Almost any tree can be turned into a bonsai, which is probably the reason why there is such widespread fascination for the time-consuming art form. A passion that Johannes Fischer has cultivated in his own garden for more than 20 years. In HEROES WORLD, he reveals the methods he has developed for bonsai trees.
It is the first Advent weekend in 2021 and the first snowflakes are beginning to fall from the sky. At temperatures below freezing, the trees lost their leaves a while ago. Although the powder-sugar snow has not created a glittering winter landscape yet, it is high time for Johannes Fischer to prepare his bonsai trees for the winter. “The containers are already frozen to the shelf,” said the 53-year-old with a glance at the wooden stands upon which ten of his 30 tiny trees sit in a row. He used to tend as many as 50. “But you quickly learn that you don’t have the time for that many,” he said. Daily watering, regular pruning and wiring – their care requires time. Nevertheless, what began in an adult education course in 1999 has remained part of his life today, and is the perfect balance to a stressful day. Bonsais must be repotted every two years, and he takes a week of vacation for doing so. “It’s not like a painting that you simply hang on the wall to look at because you like it. You have to go out and tend to the bonsais every day.”
Choosing the right tree
The comparison to a work of art is justified, however. Be it a bonsai from Japan or a penjing from China, the Asian gardening art aims to create a landscape in a container. Bonsai artists use a variety of techniques to establish harmony between nature and humans – in miniature form, but not exclusively with foreign types of trees. “I think regional trees are the best because they thrive in the environment more readily,” explained Johannes. In his garden, yews, pines and spruce trees are also visible among the azaleas and apricot trees. Only walnut and chestnut trees are not suitable, as their leaves retain their original size after pruning.
Although Johannes enjoys working with regional trees, once a year he heads south. To be precise, he heads to Arcobonsai, a trade fair where more than 50 dealers exhibit and sell their bonsai trees. “It’s my favorite weekend getaway,” the nature fanatic said with a big grin. He acquired his favorite bonsai there – a Japanese yew. The delicate double trunk with its seven twists and green crown caught his eye. The bonsai scene calls a tree with this idiosyncratic form a literati or bunjin bonsai.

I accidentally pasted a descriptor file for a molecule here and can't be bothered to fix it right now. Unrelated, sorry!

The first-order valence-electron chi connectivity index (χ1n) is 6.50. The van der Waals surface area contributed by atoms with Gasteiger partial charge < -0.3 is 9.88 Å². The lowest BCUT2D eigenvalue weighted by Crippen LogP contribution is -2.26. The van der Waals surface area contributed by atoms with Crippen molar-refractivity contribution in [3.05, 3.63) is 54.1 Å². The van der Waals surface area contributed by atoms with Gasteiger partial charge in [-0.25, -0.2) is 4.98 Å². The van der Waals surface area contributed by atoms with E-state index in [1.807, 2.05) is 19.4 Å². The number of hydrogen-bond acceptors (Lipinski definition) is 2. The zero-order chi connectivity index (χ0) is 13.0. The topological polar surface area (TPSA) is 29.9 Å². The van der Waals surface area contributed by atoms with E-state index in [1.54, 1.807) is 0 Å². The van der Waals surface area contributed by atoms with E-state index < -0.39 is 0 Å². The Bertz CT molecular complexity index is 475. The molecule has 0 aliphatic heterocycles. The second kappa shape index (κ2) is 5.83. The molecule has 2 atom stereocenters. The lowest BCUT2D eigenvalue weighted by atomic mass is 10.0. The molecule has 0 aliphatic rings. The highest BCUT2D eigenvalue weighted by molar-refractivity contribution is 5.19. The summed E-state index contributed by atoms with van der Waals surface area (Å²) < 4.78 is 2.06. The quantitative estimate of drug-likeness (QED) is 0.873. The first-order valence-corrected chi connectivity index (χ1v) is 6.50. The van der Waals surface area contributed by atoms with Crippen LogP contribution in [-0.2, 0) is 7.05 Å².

It’s all about the look
“Wild animals are the best designers – at least as far as we bonsai fans are concerned,” said Johannes. Shaping trees and keeping them small is something nature did long before humans started. For example, when deer nibble on the tops of young trees, they branch out and remain small forever. It irritates foresters, but the miniature trees in the forest make Johannes smile. Take the deformed mountain ash that he adopted years ago for example: “It would have vegetated along the edge of the forest, but I give it the care it needs.”
Nature did its preparatory work well, and then the ideas and skills of humans were added. The goal of bonsai cultivation is to imitate the look of an old tree. Heavy branches that hang to the ground – to achieve this, you need the right wire and the right technique. To Johannes, it’s a matter of judgment. “When you wrap wire around a branch and it grows upwards again, that’s a sign that the wire was too thin.” His design tip: Clearly define and sketch the front. “Paint or draw the main branches and add green accents where you think they belong. That will give you a clear picture of how your bonsai should look.”
Winterizing – practical and convenient
Once a year, all the tiny trees are allowed to huddle together. Namely, when it’s time to move them to their winter quarters. The containers must be protected against the cold to prevent the root from freezing. “Everyone winterizes differently. I’ve discovered the most convenient and safest form for me,” said Johannes. He carefully sets the bonsai trees down in a raised bed and covers them with a thick layer of leaves. He only uses the leaves of his ginkgo tree. “They don’t have any pests, which is why I prefer to use them,” he said. The wet leaves are a paradise for beetles and earthworms, and water the bonsais for Johannes, too. “Sometimes I don’t need to water them for months.” In the spring, moist soil and green moss confirm that he has done everything right.